The following newly released recordings were also reviewed for D/SCoveries this monthand are available at our website: www.thewholenote.comVOCALAh Mio Car - Handel AriasMagdalena Ko en ;Venice Baro ue Orchestra;Andrea MarconDeutsche Grammophon ArkivProduktion 4776547Reviewed by Seth EstrinMendelssohn - Violin Concerto;Octet; 3 Lieder (arr. v\olin)Daniel Hope; ChamberOrchestra of Europe; ThomasHengelbrockDeutsche Grammophon477 6634Reviewed by Larry BeckwithStrauss - Enoch Arden;Mozart - Don GiovanniRIAS Kammerchor; FreiburgerFive Piano PiecesPatrick Stewart; Emanuel AxBarockorchester; Ren Jacobs Sony Classical 88697-09056-2Harmonia Mundi HMC801964.66Reviewed by Daniel FoleyReviewedbyBruceSurtees MODERN ANDCONTEMPORARYViva VillazonRolando VillazonVirg in Classics 504762 2ANDArias for RubiniJuan Diego Florez; AcademieNazionale di Santa Cecilia;RobertoAbbadoDecca 475 9079Reviewed by Robert TomasEARLY MUSICAND PERIODPERFORMANCEbigniew Preisner -Silence, Night DreamsTeresa Salgueiro; CamerataSilesia; Marek MosEMI 3 93999 2Reviewed by Robert TomasMiklos Rozsa - Sonata for SoloViolin; Variations on a HungarianPeasant SongPhillippe Quint; William WolframNaxos 8.570190ANDMiklos Rozsa - Violin Concerto;Sinfonia ConcertanteHeu FortunaAnastasia Khitruk;La RotaAndrey Tchekmazov; RussianAtma ACD2 2561Philharmonic Orchestra;Reviewed by Frank Nakashima Dmitry ablonskyAlla TurcaMonika Mauch; EnsembleCaprice; Matthias MauteATMAACD2 2347Naxos 8.570350Reviewed by Terry RobbinsAsian Piano Avantgarde -IndonesiaReviewed by Frank Nakashima Stephan Schleiermacher - pianoCLASSICAL ANDBEYONDBeethoven - Symphonies 3DeutscheKammerphilharmonie,Bremen; Paavo J rviRCA Red Seal 88697-13066-2Musikproduktion Dabringhausund Grimm MDG 613 1322-2(www.mdg.de)Reviewed by Andrew Timar8 JAZZ ANDIMPROVIZEDSerenade to a Bus Seat. Clark Terry QuintetReviewed by Bruce Surtees Riverside RCD 30189Reviewed by Jim GallowayBeethoven - Piano SonatasOp.101; Op. 106The Thelonious Monk OrchestraMitsuko chidaat Town HallPhilips 475-866-2Thelonious Monk OrchestraReviewed by Heidi McKenzieRiverside RCD 30190Reviewed by Jim GallowayNovEMBERl - D ECEMBER 7 2007Back to Ad IndexAbbey Road DuosEvan Parker; Matthew ShippTreader trd 009(www.treader.org)Reviewed by Ken WaxmanOLD WINE IN NEWBOTTLESReviewed by Bruce SurteesShostakovich - Piano Quintet,Piano Trio No.2 and 4 WaltzesNash EnsembleVirgin Classics 09463 91337Bernstein - West Side Storyte Kanawa; Carreras; Troyanos;Ollmann; Horne; BernsteinDeutsche Grammophon4477101Brahms - SymphoniesVienna Philharmonic; LeonardBernsteinDeutsche Grammophon 0734331Brahms - Double Concerto;Violin ConcertoGidon Kremer; Mischa Maisky;Vienna Philharmonic;Leonard BernsteinDeutsche Grammophon 0734333Brahms - Four Overtures;Serenade No.2Vienna Philharmonic; LeonardBernsteinDeutsche Grammophon 0734354Brahms - Piano ConcertosKrystian imerman; ViennaPhilharmonic; Leonard BernsteinDeutsche Grammophon 0734332The Eternal CallasMaria CallasEMI 509995 00720 95The One and OnlyMaria CallasEMI 094639 63412Live at the WaldbuhneMax Raabe Palas! OrchesterEuroArts 2055678WWW. THEWHOLENOn COMTAFELMUSIIK BAROQUEORCHESTRAJeanne LamonL'ESTRO AAMONICO,VIVALD IElizabeth Walriflsch - ViolinBonus DVD i:ndudedThe Four SeQsons MosoitTHE GRVPHON TRIOSCHUBERTComplete· piano triosTHEATRE OF EARLY MUSICDaniel Taylo•& ~ames Bowman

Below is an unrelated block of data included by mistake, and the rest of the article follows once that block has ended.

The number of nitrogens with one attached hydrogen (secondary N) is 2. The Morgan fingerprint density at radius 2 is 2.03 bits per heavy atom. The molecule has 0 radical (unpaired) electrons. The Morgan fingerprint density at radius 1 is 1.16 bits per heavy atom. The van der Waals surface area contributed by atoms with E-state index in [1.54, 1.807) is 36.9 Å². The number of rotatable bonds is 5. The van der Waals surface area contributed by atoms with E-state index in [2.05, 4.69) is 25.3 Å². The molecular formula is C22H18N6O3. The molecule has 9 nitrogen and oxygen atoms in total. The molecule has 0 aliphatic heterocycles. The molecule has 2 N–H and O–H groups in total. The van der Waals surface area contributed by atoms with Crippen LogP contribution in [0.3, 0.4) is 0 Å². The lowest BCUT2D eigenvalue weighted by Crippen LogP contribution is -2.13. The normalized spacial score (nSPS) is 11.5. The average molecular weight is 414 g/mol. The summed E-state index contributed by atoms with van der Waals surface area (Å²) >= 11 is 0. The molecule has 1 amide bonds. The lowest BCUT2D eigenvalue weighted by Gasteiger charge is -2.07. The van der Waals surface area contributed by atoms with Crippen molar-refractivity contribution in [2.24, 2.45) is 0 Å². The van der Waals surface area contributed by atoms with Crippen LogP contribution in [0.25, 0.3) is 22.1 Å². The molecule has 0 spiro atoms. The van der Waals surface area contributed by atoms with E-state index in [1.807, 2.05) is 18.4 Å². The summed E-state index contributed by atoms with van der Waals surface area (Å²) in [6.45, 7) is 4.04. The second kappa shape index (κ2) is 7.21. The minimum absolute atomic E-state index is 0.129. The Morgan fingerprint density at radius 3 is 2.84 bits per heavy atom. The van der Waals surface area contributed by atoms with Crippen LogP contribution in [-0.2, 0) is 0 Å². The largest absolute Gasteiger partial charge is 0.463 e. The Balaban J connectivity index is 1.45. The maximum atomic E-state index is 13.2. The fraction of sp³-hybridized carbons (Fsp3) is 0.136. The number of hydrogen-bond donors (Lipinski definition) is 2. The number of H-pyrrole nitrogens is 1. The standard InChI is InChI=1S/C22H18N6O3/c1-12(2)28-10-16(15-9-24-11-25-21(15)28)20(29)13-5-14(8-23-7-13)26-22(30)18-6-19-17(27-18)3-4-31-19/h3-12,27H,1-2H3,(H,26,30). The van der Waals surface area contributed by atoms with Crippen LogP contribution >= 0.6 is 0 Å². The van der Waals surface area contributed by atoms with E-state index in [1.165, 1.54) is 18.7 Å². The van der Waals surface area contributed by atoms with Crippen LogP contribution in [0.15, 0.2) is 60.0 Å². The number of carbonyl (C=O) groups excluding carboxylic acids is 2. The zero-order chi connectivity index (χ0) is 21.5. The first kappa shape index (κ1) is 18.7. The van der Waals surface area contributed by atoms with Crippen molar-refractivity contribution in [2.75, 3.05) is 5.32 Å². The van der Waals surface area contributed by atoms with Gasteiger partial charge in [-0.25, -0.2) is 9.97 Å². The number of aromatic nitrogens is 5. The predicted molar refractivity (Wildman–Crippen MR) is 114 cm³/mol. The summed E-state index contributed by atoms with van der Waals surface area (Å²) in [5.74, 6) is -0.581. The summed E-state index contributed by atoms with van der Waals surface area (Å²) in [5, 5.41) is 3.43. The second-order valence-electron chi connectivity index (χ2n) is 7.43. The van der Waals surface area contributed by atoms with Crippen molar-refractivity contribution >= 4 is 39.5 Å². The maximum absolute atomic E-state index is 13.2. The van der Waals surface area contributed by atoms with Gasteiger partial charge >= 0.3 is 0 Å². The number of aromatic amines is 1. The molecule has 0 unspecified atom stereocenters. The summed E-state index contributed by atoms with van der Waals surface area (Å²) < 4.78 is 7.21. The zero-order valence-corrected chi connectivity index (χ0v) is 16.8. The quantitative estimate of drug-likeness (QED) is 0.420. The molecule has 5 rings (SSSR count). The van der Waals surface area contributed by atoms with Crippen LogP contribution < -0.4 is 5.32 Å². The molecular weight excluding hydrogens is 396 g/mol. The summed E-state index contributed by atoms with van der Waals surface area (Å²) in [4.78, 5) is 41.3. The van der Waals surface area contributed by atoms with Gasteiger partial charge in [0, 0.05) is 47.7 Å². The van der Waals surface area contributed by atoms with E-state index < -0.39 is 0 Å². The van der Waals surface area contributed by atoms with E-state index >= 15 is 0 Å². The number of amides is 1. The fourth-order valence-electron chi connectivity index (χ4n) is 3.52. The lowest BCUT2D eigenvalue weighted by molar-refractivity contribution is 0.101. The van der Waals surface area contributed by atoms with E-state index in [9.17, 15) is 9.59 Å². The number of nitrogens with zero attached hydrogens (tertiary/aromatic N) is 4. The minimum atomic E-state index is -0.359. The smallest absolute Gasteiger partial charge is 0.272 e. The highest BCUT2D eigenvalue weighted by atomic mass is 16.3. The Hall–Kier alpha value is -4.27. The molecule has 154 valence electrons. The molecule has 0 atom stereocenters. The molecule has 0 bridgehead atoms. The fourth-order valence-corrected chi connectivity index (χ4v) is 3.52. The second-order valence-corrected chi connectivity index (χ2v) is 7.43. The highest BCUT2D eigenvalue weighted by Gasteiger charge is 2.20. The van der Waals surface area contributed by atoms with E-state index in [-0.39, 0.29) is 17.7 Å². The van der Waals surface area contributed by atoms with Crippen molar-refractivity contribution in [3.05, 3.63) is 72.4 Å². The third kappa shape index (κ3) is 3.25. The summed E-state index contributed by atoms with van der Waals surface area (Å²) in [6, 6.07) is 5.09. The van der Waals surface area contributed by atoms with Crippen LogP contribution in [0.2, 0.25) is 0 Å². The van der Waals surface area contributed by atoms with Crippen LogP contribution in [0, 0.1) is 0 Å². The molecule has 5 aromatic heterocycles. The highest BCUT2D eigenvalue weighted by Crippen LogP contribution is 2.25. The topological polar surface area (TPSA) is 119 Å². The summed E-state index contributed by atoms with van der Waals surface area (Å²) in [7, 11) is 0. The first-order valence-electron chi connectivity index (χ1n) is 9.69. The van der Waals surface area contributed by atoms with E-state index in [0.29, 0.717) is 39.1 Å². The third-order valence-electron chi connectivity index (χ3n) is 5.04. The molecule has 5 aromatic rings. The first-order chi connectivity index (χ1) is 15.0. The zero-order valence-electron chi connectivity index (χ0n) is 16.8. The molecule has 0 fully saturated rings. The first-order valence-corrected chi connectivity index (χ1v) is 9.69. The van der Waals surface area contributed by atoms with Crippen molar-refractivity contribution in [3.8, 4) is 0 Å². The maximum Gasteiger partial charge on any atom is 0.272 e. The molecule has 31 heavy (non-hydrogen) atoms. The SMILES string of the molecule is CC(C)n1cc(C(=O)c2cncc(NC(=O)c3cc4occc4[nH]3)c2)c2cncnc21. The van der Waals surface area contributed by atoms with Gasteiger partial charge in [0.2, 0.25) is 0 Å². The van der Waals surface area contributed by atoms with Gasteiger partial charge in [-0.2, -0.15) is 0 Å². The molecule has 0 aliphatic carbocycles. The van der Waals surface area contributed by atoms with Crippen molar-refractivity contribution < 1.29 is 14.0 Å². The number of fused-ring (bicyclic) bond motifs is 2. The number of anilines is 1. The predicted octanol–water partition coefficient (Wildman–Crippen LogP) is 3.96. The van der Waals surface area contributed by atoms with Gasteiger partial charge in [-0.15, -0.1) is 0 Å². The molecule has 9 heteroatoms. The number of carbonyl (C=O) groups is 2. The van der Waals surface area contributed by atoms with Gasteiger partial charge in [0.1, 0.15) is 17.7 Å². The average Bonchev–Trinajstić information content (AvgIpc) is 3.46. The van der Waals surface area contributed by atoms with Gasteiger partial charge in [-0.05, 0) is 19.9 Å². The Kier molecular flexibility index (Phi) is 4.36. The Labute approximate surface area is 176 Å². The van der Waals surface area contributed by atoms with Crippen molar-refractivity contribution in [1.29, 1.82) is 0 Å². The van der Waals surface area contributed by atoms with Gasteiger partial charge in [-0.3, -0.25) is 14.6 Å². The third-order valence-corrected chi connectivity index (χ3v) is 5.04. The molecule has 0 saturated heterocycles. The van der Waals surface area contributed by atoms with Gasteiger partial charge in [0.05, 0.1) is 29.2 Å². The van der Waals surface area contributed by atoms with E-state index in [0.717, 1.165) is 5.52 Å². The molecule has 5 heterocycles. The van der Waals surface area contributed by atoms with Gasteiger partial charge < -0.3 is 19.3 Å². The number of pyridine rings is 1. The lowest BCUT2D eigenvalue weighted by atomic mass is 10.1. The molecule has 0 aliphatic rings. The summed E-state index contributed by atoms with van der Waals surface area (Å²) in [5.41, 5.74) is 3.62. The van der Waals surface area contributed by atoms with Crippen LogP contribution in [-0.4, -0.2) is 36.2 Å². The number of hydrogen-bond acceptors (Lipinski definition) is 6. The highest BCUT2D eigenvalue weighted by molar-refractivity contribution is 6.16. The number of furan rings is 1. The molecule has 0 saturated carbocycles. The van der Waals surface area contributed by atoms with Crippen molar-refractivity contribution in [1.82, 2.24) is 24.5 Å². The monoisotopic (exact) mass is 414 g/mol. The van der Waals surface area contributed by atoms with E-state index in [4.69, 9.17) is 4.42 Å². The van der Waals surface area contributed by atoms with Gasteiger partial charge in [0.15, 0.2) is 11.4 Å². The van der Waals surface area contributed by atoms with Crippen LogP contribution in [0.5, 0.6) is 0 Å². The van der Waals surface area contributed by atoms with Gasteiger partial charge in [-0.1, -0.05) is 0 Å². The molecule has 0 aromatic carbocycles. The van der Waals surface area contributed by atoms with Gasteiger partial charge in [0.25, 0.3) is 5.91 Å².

Volumes 21-25 (2015-2019)

Volume 25 Issue 4 - December 2019 / January 2020
Volume 25 Issue 2 - October 2019
Volume 25 Issue 1 - September 2019
Volume 24 Issue 8 - May 2019
Volume 24 Issue 7 - April 2019
Volume 24 Issue 6 - March 2019
Volume 24 Issue 5 - February 2019
Volume 24 Issue 4 - December 2018 / January 2019
Volume 24 Issue 3 - November 2018
Volume 24 Issue 2 - October 2018
Volume 24 Issue 1 - September 2018
Volume 23 Issue 9 - June / July / August 2018
Volume 23 Issue 8 - May 2018
Volume 23 Issue 7 - April 2018
Volume 23 Issue 6 - March 2018
Volume 23 Issue 4 - December 2017 / January 2018
Volume 23 Issue 3 - November 2017
Volume 23 Issue 2 - October 2017
Volume 23 Issue 1 - September 2017
Volume 22 Issue 9 - Summer 2017
Volume 22 Issue 8 - May 2017
Volume 22 Issue 7 - April 2017
Volume 22 Issue 6 - March 2017
Volume 22 Issue 5 - February 2017
Volume 22 Issue 4 - December 2016/January 2017
Volume 22 Issue 2 - October 2016
Volume 22 Issue 1 - September 2016
Volume 21 Issue 9 - Summer 2016
Volume 21 Issue 8 - May 2016
Volume 21 Issue 6 - March 2016
Volume 21 Issue 5 - February 2016
Volume 21 Issue 4 - December 2015/January 2016
Volume 21 Issue 3 - November 2015
Volume 21 Issue 2 - October 2015
Volume 21 Issue 1 - September 2015

Volumes 16-20 (2010-2015)

Volumes 11-15 (2004-2010)

Volumes 6 - 10 (2000 - 2006)

Volumes 1-5 (1994-2000)